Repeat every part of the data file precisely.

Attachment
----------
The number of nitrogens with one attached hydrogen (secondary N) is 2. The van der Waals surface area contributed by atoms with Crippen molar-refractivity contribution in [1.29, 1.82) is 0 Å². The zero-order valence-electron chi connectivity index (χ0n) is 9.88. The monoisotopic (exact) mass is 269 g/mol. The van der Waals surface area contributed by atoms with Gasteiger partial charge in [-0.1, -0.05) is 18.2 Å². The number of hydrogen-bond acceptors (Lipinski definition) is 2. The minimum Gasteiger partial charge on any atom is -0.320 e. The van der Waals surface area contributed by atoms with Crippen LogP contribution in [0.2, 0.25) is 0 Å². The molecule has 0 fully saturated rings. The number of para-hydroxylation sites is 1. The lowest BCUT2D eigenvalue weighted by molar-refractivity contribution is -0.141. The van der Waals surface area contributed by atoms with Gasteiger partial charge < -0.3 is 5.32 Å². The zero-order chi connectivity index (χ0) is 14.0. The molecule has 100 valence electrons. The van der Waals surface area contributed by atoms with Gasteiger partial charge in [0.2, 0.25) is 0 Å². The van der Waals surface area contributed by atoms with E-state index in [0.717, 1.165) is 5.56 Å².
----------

The number of nitrogens with one attached hydrogen (secondary N) is 2. The van der Waals surface area contributed by atoms with Crippen molar-refractivity contribution in [1.29, 1.82) is 0 Å². The zero-order valence-electron chi connectivity index (χ0n) is 9.88. The monoisotopic (exact) mass is 269 g/mol. The van der Waals surface area contributed by atoms with Gasteiger partial charge in [-0.1, -0.05) is 18.2 Å². The number of hydrogen-bond acceptors (Lipinski definition) is 2. The minimum Gasteiger partial charge on any atom is -0.320 e. The van der Waals surface area contributed by atoms with Crippen LogP contribution in [0.2, 0.25) is 0 Å². The molecule has 0 fully saturated rings. The number of para-hydroxylation sites is 1. The lowest BCUT2D eigenvalue weighted by molar-refractivity contribution is -0.141. The van der Waals surface area contributed by atoms with Gasteiger partial charge < -0.3 is 5.32 Å². The zero-order chi connectivity index (χ0) is 14.0. The molecule has 100 valence electrons. The van der Waals surface area contributed by atoms with Gasteiger partial charge in [0.2, 0.25) is 0 Å². The van der Waals surface area contributed by atoms with E-state index in [0.717, 1.165) is 5.56 Å².